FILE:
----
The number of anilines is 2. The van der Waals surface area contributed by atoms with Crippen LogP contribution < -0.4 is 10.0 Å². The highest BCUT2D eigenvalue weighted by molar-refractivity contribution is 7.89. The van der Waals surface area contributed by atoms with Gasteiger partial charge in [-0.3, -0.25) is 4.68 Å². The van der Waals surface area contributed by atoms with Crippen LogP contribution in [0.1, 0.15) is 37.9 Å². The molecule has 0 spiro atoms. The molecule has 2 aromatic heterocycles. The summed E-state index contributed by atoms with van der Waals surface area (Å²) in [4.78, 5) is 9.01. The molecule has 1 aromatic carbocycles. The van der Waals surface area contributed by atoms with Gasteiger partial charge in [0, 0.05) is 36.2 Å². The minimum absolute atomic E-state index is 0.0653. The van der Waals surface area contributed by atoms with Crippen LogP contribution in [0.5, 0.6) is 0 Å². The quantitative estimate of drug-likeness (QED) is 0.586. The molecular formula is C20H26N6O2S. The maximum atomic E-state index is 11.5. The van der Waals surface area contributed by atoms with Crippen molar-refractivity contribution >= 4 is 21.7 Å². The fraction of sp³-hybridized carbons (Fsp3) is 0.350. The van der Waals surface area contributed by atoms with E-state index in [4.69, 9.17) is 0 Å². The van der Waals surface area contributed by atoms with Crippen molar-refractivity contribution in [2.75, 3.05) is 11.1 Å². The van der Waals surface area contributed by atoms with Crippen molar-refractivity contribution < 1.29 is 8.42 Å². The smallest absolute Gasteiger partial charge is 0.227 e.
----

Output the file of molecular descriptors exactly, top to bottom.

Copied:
The number of anilines is 2. The van der Waals surface area contributed by atoms with Crippen LogP contribution < -0.4 is 10.0 Å². The highest BCUT2D eigenvalue weighted by molar-refractivity contribution is 7.89. The van der Waals surface area contributed by atoms with Gasteiger partial charge in [-0.3, -0.25) is 4.68 Å². The van der Waals surface area contributed by atoms with Crippen LogP contribution in [0.1, 0.15) is 37.9 Å². The molecule has 0 spiro atoms. The molecule has 2 aromatic heterocycles. The summed E-state index contributed by atoms with van der Waals surface area (Å²) in [4.78, 5) is 9.01. The molecule has 1 aromatic carbocycles. The van der Waals surface area contributed by atoms with Gasteiger partial charge in [0, 0.05) is 36.2 Å². The minimum absolute atomic E-state index is 0.0653. The van der Waals surface area contributed by atoms with Crippen LogP contribution in [0.5, 0.6) is 0 Å². The quantitative estimate of drug-likeness (QED) is 0.586. The molecular formula is C20H26N6O2S. The maximum atomic E-state index is 11.5. The van der Waals surface area contributed by atoms with Crippen molar-refractivity contribution >= 4 is 21.7 Å². The fraction of sp³-hybridized carbons (Fsp3) is 0.350. The van der Waals surface area contributed by atoms with E-state index in [4.69, 9.17) is 0 Å². The van der Waals surface area contributed by atoms with Crippen molar-refractivity contribution in [2.75, 3.05) is 11.1 Å². The van der Waals surface area contributed by atoms with Crippen molar-refractivity contribution < 1.29 is 8.42 Å². The smallest absolute Gasteiger partial charge is 0.227 e.